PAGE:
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Rapid formation of the Shatsky Rise oceanic plateau inferred from its magnetic anomaly


SHATSKY Rise, in the northwest Pacific Ocean, is probably the oldest extant oceanic plateau, and as with most such features, its origin is uncertain. Both oceanic plateaus and continental flood basalts are thought to be formed by rapid, voluminous eruptions that occur when the 'head' of a newly born mantle plume ascends to the base of the lithosphere1–3. High eruption rates have been estimated for flood basalts (for example, 1.5km3 yr−1 for the Deccan Traps2) from dating of lava flows, but the inaccessibility of oceanic plateaus makes it necessary to extrapolate dating information from a small number of samples and sites4. Here we estimate the eruption rate of Shatsky Rise by a method that is indirect, but has the virtue of 'sampling' the entire volume of the plateau above the surrounding sea floor. The main, southern part of the plateau has a positive magnetic anomaly, corresponding to a reversed geomagnetic polarity at the time of eruption. Using age constraints to identify the longest period of reversed polarity during which the plateau could have formed, we estimate that 2 × 106 km3 of material erupted at a minimum rate of 1.7km3 yr−1. This issomewhat less than the rate of 8–22 km3 yr−1 estimated for the Ontong–Java Plateau4, but still represents a massive eruption, consistent with the plume-head hypothesis.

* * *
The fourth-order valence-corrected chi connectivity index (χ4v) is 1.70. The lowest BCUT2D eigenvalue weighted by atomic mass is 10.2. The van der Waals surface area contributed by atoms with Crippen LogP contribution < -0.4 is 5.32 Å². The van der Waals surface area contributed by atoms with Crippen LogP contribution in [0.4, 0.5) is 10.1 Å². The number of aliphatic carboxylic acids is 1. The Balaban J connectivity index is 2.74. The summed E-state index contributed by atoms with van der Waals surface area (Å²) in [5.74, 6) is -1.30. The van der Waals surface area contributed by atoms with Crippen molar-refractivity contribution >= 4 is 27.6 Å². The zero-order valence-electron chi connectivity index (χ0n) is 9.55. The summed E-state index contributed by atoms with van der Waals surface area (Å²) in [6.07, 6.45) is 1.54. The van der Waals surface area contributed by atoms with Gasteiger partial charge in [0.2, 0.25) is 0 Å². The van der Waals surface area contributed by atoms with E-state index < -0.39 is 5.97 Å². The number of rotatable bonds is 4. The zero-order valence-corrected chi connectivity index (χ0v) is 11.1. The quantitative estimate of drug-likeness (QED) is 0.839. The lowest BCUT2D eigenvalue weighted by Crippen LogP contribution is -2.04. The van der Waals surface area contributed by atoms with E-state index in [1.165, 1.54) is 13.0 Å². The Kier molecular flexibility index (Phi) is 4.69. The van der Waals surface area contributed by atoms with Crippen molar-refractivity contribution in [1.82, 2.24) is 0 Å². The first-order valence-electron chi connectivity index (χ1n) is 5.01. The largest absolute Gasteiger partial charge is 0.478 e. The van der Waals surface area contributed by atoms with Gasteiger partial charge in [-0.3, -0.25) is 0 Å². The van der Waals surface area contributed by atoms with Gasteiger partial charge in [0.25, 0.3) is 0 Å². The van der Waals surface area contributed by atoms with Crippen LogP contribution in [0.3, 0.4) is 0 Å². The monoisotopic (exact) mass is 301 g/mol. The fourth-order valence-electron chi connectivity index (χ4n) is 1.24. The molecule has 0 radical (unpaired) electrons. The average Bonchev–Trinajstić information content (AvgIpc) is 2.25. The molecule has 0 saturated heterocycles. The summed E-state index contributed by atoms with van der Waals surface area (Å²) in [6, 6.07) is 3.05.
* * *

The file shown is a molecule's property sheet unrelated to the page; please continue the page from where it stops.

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Sager, W., Han, HC. Rapid formation of the Shatsky Rise oceanic plateau inferred from its magnetic anomaly. Nature 364, 610–613 (1993).

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